Beloved "Bozo" the Black Bear Shot Dead
Seventy-one-year-old Leroy Lewis had a unique friend: an almost 900-pound black bear he had been feeding by hand for 17 years. He named the bear Bozo.
On the first day of Pennsylvania’s new archery season, a hunter shot Bozo dead in the animal's Poconos habitat. The Nov. 15 bear kill should have been a great trophy for hunter David Price, as Bozo is now the largest black bear ever taken down in state history.
But for Lewis and many residents of the Bushkill community, the death of the beloved Bozo was a tragedy, reports the Pocono Record.
"I'm devastated. I'm just devastated," Lewis told the Pocono Record Friday. "I mean I feel like I lost a friend. He used to come knock on the door when he was hungry."
The 879-pound bear is the heaviest on record in Pennsylvania by 15 pounds. Bozo surely got to be that size because of the store-bought pies, doughnuts, table-scraps and sweets Lewis would feed him.
"I fed him for 17 years and I raised him from a cub," Lewis, who worked for years as the Fernwood Resort groundkeeper, told the Pocono Record.
"He loved doughnuts and anything sweet. I was never scared of him."
After the community-wide outpouring of grief became known to Price, the hunter who bagged Bozo told the Pocono Record that the whole affair has been upsetting. Price had no idea that the 17-year-old bear was a regular friend to the Fernwood Resort and surrounding residents.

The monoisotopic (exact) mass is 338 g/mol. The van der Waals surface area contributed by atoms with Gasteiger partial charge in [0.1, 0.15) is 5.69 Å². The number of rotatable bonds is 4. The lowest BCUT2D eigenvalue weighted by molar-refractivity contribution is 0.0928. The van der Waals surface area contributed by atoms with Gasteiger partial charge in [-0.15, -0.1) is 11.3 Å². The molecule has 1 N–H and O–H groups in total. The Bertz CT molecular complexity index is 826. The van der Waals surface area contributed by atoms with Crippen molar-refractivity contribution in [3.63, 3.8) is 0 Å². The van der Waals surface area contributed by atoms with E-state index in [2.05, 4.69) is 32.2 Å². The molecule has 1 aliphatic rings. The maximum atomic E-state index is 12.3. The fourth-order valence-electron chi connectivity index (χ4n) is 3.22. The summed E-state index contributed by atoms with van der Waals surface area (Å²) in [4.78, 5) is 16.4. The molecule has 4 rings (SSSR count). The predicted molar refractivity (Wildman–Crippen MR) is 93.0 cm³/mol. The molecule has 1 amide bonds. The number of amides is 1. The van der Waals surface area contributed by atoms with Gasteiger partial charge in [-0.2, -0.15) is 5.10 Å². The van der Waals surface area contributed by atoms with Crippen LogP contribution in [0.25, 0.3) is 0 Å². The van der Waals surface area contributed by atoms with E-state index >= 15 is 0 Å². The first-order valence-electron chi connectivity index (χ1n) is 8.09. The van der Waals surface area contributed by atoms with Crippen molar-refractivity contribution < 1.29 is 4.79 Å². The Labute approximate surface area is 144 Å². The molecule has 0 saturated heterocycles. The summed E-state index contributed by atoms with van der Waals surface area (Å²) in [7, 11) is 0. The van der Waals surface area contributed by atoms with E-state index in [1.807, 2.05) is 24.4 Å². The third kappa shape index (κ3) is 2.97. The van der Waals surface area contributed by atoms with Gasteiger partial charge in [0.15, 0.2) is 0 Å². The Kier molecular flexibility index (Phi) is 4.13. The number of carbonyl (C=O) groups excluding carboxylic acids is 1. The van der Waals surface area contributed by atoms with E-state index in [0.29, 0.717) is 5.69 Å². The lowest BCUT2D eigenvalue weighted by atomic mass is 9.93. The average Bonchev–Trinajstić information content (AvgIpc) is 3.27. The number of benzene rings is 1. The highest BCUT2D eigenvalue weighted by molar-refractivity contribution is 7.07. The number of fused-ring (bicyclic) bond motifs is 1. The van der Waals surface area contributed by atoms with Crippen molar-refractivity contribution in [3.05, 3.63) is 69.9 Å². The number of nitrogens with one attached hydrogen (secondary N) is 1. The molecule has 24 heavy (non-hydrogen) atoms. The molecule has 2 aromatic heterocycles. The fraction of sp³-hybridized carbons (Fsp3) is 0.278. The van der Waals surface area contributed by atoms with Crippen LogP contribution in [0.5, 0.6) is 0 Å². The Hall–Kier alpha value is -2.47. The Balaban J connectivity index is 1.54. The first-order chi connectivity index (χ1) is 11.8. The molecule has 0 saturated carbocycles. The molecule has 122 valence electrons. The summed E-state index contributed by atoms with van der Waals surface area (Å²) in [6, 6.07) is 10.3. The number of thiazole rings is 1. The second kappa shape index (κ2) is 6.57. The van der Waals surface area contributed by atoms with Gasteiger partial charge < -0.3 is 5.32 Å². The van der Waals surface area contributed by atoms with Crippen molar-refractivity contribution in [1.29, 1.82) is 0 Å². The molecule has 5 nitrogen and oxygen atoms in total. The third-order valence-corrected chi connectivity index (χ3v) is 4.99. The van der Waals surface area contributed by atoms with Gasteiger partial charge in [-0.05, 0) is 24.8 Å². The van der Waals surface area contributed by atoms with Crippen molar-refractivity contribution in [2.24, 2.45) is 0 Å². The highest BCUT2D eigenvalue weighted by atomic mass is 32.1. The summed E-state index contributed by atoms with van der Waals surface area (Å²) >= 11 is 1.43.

Price told the Record that an event that should have been the pinnacle of his hunting career has been tainted.
Game commission officials say the bear was harvested legally. They also stated that Lewis was doing wrong by feeding the bear.
"He was just so friendly that I felt like feeding him," Lewis told the Record.
"I never felt like I did anything wrong."
Price shot the bear with a crossbow on the opening day of Pennsylvania's new archery season for bear hunting.
The game commission says Price followed the law when he bagged the giant bear.
Price killed the bear near Lewis' trailer, which sits between Fernwood Resort and the border of the Delaware Water Gap National Recreation Area.